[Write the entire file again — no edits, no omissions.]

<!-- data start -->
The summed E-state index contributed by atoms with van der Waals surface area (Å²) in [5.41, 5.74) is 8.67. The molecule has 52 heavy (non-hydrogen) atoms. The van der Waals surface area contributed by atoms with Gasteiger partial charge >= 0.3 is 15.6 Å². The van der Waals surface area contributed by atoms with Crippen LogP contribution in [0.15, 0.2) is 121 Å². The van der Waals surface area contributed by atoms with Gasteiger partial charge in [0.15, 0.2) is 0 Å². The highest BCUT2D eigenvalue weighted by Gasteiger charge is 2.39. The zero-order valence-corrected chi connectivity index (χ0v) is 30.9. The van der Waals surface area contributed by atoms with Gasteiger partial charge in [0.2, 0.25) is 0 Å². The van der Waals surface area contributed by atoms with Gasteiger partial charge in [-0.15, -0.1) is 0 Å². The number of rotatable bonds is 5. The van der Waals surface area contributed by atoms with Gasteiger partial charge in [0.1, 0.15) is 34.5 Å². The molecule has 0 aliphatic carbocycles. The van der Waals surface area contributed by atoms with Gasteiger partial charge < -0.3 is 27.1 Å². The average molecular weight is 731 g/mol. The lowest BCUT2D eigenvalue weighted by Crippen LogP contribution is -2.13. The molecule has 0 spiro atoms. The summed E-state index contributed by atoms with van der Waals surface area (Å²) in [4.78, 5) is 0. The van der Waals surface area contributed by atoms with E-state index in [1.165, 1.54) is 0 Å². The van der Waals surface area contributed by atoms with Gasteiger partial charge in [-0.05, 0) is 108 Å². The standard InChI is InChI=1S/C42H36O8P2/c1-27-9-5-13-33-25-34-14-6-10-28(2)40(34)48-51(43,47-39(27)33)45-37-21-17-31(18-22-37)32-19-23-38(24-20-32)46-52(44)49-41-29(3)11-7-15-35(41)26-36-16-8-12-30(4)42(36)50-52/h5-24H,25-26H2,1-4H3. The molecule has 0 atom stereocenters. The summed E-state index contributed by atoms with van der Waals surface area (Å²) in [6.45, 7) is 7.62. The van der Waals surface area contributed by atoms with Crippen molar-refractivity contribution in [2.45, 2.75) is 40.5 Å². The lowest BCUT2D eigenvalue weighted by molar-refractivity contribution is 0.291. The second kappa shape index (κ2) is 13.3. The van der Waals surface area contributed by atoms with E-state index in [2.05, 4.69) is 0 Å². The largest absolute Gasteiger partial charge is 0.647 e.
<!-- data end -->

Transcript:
The summed E-state index contributed by atoms with van der Waals surface area (Å²) in [5.41, 5.74) is 8.67. The molecule has 52 heavy (non-hydrogen) atoms. The van der Waals surface area contributed by atoms with Gasteiger partial charge >= 0.3 is 15.6 Å². The van der Waals surface area contributed by atoms with Crippen LogP contribution in [0.15, 0.2) is 121 Å². The van der Waals surface area contributed by atoms with Gasteiger partial charge in [0.15, 0.2) is 0 Å². The highest BCUT2D eigenvalue weighted by Gasteiger charge is 2.39. The zero-order valence-corrected chi connectivity index (χ0v) is 30.9. The van der Waals surface area contributed by atoms with Gasteiger partial charge in [0.2, 0.25) is 0 Å². The van der Waals surface area contributed by atoms with Gasteiger partial charge in [-0.15, -0.1) is 0 Å². The number of rotatable bonds is 5. The van der Waals surface area contributed by atoms with Gasteiger partial charge in [0.1, 0.15) is 34.5 Å². The molecule has 0 aliphatic carbocycles. The van der Waals surface area contributed by atoms with Gasteiger partial charge < -0.3 is 27.1 Å². The average molecular weight is 731 g/mol. The lowest BCUT2D eigenvalue weighted by Crippen LogP contribution is -2.13. The molecule has 0 spiro atoms. The summed E-state index contributed by atoms with van der Waals surface area (Å²) in [4.78, 5) is 0. The van der Waals surface area contributed by atoms with E-state index in [1.165, 1.54) is 0 Å². The van der Waals surface area contributed by atoms with Gasteiger partial charge in [-0.05, 0) is 108 Å². The standard InChI is InChI=1S/C42H36O8P2/c1-27-9-5-13-33-25-34-14-6-10-28(2)40(34)48-51(43,47-39(27)33)45-37-21-17-31(18-22-37)32-19-23-38(24-20-32)46-52(44)49-41-29(3)11-7-15-35(41)26-36-16-8-12-30(4)42(36)50-52/h5-24H,25-26H2,1-4H3. The molecule has 0 atom stereocenters. The summed E-state index contributed by atoms with van der Waals surface area (Å²) in [6.45, 7) is 7.62. The van der Waals surface area contributed by atoms with Crippen molar-refractivity contribution in [2.45, 2.75) is 40.5 Å². The lowest BCUT2D eigenvalue weighted by molar-refractivity contribution is 0.291. The second kappa shape index (κ2) is 13.3. The van der Waals surface area contributed by atoms with E-state index in [2.05, 4.69) is 0 Å². The largest absolute Gasteiger partial charge is 0.647 e.